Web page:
3. Add subheadings (with keywords)

Subheadings are a handy way to organize your post and make it easier to read.

Subheadings are also handy for letting Google know which terms are important to the post.

Write your subheadings and be sure to include your keywords within those headings.

Use html header tags (such as h2 and h3) to let Google know which sentences in your article are subheadings.

4. Add links to other pages within your website (with keywords)

There’s a concept in SEO called “authority”. It applies to websites as a whole. It also applies to individual webpages.

There are a few webpages on your site that are rich in content. For example, a page that provides details about one of your projects. Or a blog post that tells the story of a family and their experience working with your organization.

You can contribute to a page’s authority by linking to it.

As you write, look for logical places where you can link out to the content-rich pages on your website.

For example, if you mention a project, link to its page. If you allude to the positive impact your organization makes, link to a testimonial or story from a participant.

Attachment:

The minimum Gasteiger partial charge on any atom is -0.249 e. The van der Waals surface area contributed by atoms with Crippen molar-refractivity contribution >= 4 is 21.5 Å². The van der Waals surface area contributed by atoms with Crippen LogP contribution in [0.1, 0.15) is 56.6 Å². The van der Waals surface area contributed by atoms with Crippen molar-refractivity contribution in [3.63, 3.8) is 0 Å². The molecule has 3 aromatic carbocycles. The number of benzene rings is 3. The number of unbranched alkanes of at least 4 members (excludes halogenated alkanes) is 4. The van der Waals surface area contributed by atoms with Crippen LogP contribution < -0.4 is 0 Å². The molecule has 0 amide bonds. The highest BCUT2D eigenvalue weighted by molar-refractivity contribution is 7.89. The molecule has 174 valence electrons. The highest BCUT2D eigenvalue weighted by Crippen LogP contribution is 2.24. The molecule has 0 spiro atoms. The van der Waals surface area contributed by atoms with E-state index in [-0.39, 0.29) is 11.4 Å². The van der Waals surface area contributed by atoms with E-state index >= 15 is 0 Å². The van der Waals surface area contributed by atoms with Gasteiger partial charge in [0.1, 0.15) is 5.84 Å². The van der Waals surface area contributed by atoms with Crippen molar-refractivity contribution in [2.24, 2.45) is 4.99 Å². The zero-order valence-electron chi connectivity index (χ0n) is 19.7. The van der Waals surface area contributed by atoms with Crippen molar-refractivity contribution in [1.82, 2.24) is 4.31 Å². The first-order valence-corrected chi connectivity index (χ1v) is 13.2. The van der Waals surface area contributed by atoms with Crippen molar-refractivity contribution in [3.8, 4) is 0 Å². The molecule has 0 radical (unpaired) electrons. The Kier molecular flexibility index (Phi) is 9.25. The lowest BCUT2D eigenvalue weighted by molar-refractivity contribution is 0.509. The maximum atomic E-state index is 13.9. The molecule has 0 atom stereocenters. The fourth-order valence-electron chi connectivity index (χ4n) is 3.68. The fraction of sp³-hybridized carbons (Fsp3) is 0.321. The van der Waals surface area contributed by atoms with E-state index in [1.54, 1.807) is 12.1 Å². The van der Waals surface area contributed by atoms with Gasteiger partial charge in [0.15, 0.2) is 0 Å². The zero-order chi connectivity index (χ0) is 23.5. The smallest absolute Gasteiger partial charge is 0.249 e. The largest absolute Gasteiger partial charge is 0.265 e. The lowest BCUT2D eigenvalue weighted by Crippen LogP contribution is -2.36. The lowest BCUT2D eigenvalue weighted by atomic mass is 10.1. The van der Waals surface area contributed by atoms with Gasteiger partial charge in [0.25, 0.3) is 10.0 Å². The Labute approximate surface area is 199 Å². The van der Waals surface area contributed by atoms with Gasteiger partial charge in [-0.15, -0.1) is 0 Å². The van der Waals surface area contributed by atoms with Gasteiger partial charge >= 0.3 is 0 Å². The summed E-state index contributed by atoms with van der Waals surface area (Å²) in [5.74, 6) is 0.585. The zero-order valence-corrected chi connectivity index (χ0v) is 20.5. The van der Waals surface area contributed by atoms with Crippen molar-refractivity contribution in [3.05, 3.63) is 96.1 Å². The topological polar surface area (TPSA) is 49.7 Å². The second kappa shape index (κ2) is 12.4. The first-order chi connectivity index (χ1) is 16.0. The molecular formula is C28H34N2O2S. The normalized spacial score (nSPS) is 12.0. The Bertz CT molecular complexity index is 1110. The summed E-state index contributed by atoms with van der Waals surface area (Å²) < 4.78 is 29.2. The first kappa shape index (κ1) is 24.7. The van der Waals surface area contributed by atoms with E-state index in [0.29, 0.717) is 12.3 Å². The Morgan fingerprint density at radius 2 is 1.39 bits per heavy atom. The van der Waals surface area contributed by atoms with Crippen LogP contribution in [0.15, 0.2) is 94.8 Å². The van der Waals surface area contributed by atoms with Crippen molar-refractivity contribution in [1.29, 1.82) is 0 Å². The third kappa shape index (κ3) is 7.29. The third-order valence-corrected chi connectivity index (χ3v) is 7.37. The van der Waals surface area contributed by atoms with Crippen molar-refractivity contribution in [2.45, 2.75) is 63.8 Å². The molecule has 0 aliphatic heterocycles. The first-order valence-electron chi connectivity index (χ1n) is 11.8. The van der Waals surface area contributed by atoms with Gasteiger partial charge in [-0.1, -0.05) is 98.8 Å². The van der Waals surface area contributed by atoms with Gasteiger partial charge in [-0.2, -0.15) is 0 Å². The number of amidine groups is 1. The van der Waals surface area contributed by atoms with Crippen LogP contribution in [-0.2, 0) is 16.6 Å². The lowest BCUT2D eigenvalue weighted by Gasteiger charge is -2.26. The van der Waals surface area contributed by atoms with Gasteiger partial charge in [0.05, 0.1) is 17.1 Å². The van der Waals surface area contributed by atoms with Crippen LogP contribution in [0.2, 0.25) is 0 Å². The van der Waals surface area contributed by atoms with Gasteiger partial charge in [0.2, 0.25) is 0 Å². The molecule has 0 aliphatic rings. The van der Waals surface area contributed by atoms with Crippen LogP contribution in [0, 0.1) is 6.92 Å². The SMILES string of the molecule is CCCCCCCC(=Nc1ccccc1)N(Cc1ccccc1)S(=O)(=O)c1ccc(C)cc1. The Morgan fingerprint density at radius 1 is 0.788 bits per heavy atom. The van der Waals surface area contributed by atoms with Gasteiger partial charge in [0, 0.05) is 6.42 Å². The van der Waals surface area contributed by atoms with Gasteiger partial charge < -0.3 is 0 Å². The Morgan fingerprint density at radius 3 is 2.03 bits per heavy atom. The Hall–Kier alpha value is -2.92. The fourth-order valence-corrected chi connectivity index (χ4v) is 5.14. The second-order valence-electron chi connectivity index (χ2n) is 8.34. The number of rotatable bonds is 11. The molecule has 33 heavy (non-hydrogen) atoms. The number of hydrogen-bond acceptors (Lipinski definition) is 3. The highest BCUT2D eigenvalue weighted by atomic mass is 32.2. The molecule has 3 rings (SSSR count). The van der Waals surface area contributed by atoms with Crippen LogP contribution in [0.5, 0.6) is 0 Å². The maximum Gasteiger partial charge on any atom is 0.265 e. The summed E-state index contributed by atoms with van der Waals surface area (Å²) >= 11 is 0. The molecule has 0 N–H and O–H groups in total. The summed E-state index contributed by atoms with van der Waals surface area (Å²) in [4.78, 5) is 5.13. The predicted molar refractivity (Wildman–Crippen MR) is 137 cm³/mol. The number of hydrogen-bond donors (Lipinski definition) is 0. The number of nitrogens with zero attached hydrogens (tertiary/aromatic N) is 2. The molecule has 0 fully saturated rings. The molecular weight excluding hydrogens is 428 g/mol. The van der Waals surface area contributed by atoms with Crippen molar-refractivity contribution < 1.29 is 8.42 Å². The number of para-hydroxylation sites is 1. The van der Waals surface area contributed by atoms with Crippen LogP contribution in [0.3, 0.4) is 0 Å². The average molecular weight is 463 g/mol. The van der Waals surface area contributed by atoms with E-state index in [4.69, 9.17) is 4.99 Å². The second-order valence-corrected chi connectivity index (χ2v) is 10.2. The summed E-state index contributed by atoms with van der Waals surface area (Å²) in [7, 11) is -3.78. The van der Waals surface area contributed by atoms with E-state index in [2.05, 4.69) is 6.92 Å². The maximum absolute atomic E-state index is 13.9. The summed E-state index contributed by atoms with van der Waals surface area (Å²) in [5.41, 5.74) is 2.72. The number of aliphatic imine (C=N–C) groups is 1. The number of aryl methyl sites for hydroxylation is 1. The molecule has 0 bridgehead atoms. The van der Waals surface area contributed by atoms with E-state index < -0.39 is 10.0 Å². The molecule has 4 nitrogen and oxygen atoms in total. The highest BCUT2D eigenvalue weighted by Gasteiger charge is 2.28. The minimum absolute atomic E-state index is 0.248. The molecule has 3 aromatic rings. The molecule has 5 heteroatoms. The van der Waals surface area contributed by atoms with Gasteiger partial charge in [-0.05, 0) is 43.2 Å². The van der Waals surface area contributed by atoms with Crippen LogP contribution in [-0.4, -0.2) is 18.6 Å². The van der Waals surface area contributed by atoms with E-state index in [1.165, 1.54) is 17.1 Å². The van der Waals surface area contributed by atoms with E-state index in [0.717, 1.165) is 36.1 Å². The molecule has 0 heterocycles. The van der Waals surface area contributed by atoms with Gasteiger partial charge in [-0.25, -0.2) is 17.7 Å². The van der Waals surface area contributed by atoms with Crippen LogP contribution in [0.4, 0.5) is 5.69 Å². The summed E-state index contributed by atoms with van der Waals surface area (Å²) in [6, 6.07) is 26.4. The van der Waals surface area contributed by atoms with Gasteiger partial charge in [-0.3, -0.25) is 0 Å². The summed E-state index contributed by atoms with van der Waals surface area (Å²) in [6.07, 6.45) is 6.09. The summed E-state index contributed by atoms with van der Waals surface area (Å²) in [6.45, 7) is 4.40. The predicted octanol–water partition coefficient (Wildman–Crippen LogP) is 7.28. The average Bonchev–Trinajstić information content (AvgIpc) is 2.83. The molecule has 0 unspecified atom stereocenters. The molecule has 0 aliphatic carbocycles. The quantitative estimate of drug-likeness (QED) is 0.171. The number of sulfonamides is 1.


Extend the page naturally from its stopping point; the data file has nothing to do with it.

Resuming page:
Each link you create should include keywords in the link text.

Never use “click here” as your link text. It’s a wasted opportunity and if I see it on your website, I might shed a tear.

5. Add a text backup for content in image, video or audio form

Google can’t “see” all of the content that’s inside an image, video or audio file.

Don’t let that stop you from creating compelling new media content. You just need to add one more step to your process.

To help Google crawl and index your awesome multimedia, provide a text counterpart such as a caption or a transcript.

For a video, for example, you can embed the video on your site, and include the transcript below it on the page.

6. Write more than 1,500 words

If you have the content and it makes sense for your audience, go ahead and write a longer piece.

There is research which indicates that “long form content” (posts with more than 1,500 words) receive an SEO boost.

Don’t write more just to add words.

Do experiment with a few longer pieces, focused on topics that serve as cornerstones in your communications strategy.


Join the SmartCause Digital email list by scrolling down and entering your name & email address. I share articles and resources like this one every week! I’ll also invite you to trainings, like the next Double Your Audience class in June.

yesenia sotelo

About Yesenia Sotelo

Yesenia Sotelo is a digital skills teacher and web developer.

She elevates ambitious nonprofit professionals by teaching them how to use the technology tools of modern marketing.

Yesenia can teach you how to use website analytics or improve your online marketing results.

Her SmartCause Method for building websites is especially designed for the way nonprofits collaborate, make decisions and grow.

She won the Lifetime Achievement Award from the Nonprofit Technology Network (NTEN) for her work teaching digital skills to nonprofit professionals.